Adm. William McRaven delivered this year's commencement address at his alma mater, the University of Texas. Standing in front of 8,000 graduates, he shared that, after graduation, he went straight to be commissioned in the Navy and on to SEAL training. He has been a Navy SEAL for 36 years.
The accomplishment was not easy. He recounted six months of grueling exercise, sleepless nights and being harassed by professionally trained warriors seeking to weed out those not capable of leading in an environment of constant stress, chaos and hardship.
McRaven challenged the Texas graduates, reminding them of their school slogan: What starts here changes the world.
"According to Ask.com, the average person meets 10,000 people throughout their lifetime" said McRaven. "If the 8,000-plus graduates here tonight changed the lives of 10 people, and those people changed the lives of 10 people and another 10, in five generations, the class of 2014 will have changed the lives of 800 million people in 125 years. If that kept going for another generation, you could change the entire population of the world."
McRaven pointed out that were 10 lessons he learned in SEAL training that he believes are relevant to changing the world:
• Start off by making your bed. By doing this, you have accomplished the first task of the day.
• Find someone to help you paddle. You can't change the world alone. Getting to your destination takes friends, colleagues, the good will of strangers and a strong coxswain to guide you.
• Measure a person by the size of their heart, not the size of their flippers. SEAL training is the great equalizer. Nothing mattered but your will to succeed.
• Get over being a sugar cookie and keep moving forward. Sometimes no matter how well you prepare or perform, you will still end up as a sugar cookie.
• Don't be afraid of the circuses. The circus was a form of SEAL punishment which consisted of two extra hours of calisthenics for those who failed to meet physical standards. Life is filled with circuses. You will fail. You will likely fail often. It will be painful and discouraging. At times, it will test you to the very core.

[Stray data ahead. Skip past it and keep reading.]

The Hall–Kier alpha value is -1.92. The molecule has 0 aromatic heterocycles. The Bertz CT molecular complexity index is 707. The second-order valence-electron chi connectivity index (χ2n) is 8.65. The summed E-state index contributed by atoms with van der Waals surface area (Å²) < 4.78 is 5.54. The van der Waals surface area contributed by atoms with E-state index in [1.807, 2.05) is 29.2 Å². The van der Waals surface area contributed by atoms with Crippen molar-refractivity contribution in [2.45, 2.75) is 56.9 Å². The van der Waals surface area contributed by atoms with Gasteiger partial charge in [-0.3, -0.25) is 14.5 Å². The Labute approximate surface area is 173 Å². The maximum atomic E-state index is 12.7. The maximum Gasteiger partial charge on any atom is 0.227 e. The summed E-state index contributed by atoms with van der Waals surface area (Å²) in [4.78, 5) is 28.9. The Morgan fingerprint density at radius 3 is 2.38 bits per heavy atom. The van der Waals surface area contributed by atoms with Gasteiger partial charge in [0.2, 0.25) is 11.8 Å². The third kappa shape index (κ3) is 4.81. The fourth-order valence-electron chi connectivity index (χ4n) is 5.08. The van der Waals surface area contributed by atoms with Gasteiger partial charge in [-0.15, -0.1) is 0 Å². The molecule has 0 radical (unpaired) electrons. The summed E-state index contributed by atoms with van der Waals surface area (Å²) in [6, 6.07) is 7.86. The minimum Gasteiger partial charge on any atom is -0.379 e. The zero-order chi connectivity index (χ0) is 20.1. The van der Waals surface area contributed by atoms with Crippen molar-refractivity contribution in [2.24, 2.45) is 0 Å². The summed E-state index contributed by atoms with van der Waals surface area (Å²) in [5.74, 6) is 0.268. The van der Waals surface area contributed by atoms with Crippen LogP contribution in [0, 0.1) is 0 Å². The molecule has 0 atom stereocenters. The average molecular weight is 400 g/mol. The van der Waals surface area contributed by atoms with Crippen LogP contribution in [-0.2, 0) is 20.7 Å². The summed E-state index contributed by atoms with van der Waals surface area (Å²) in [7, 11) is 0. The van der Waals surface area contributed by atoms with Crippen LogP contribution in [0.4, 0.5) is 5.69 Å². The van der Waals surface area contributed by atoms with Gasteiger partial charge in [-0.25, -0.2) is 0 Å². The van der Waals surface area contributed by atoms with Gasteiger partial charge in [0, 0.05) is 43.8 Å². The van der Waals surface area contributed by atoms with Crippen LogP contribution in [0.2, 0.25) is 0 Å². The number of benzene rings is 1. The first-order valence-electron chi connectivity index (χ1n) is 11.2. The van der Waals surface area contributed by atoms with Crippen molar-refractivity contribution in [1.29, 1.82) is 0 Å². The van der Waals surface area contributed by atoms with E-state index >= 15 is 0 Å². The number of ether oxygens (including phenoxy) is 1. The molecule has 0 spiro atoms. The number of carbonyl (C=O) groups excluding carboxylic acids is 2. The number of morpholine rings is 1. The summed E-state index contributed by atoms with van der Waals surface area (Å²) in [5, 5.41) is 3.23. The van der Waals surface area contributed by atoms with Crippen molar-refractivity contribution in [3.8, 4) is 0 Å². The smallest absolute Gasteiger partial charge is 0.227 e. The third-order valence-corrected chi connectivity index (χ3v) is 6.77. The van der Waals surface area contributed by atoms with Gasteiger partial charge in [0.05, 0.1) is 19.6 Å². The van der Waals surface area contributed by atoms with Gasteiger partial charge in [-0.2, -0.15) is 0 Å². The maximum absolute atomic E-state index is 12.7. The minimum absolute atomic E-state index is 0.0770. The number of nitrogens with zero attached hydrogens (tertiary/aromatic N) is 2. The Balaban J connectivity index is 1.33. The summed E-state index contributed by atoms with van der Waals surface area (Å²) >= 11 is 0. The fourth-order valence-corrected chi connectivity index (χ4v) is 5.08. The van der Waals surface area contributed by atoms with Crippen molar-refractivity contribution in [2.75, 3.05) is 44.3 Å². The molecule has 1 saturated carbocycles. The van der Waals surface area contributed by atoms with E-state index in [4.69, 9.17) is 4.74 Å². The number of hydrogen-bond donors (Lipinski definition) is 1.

• Slide down the obstacle head first. One SEAL went head first during an exercise. It was risky, dangerous and seemed foolish, but he completed the obstacle in record time.
• Don't back down from the sharks. There are sharks in the world. If you want to complete your swim, you will have to deal with them.
• You must be your very best in the darkest moment. Every SEAL knows that the darkest moment of the mission is the time when you must be calm and composed and when all your tactical skills, your physical power and all your inner strength must be brought to bear.
• Start singing when you're up to your neck in mud. During Hell Week, SEALS spent 15 hours up to their neck in bone-chilling, cold mud. One student started singing and they all joined in, which helped them survive. The power of one person can change the world by giving people hope.
• Don't ever, ever ring the bell. In other words, never ever give up.
These are powerful words for graduates and everyone. Are you up to the challenge?
Julie Baumgardner is the president and CEO of First Things First. Contact her at firstname.lastname@example.org.